Primary atopic disorders are a group of inborn errors of immunity that skew the immune system toward severe allergic disease. Defining the biology underlying these extreme monogenic phenotypes reveals shared mechanisms underlying common polygenic allergic disease and identifies potential drug targets. Germline gain-of-function (GOF) variants in JAK1 are a cause of severe atopy and eosinophilia. Modeling the JAK1GOF (p.A634D) variant in both zebrafish and human induced pluripotent stem cells (iPSCs) revealed enhanced myelopoiesis. RNA-Seq of JAK1GOF human whole blood, iPSCs, and transgenic zebrafish revealed a shared core set of dysregulated genes involved in IL-4, IL-13, and IFN signaling. Immunophenotypic and transcriptomic analysis of patients carrying a JAK1GOF variant revealed marked Th cell skewing. Moreover, long-term ruxolitinib treatment of 2 children carrying the JAK1GOF (p.A634D) variant remarkably improved their growth, eosinophilia, and clinical features of allergic inflammation. This work highlights the role of JAK1 signaling in atopic immune dysregulation and the clinical impact of JAK1/2 inhibition in treating eosinophilic and allergic disease.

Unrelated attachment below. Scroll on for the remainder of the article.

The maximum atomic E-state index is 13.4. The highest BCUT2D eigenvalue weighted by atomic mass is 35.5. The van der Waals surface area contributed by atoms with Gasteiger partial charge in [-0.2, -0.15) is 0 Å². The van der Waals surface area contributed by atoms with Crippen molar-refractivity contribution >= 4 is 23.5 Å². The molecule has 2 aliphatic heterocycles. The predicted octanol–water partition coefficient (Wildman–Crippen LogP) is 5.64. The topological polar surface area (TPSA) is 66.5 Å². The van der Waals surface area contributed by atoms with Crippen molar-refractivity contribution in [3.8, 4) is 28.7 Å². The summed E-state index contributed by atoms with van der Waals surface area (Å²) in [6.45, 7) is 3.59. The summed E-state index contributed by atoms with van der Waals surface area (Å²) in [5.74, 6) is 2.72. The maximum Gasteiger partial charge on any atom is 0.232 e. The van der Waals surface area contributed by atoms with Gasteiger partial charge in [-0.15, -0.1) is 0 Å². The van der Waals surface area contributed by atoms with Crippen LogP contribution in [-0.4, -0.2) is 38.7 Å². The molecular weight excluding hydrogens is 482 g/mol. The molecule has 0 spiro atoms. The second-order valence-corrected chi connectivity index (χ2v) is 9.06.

Catherine M. Biggs, Anna Cordeiro-Santanach, Sergey V. Prykhozhij, Adam P. Deveau, Yi Lin, Kate L. Del Bel, Felix Orben, Robert J. Ragotte, Aabida Saferali, Sara Mostafavi, Louie Dinh, Darlene Dai, Katja G. Weinacht, Kerry Dobbs, Lisa Ott de Bruin, Mehul Sharma, Kevin Tsai, John J. Priatel, Richard A. Schreiber, Jacob Rozmus, Martin C.K. Hosking, Kevin E. Shopsowitz, Margaret L. McKinnon, Suzanne Vercauteren, Michael Seear, Luigi D. Notarangelo, Francis C. Lynn, Jason N. Berman, Stuart E. Turvey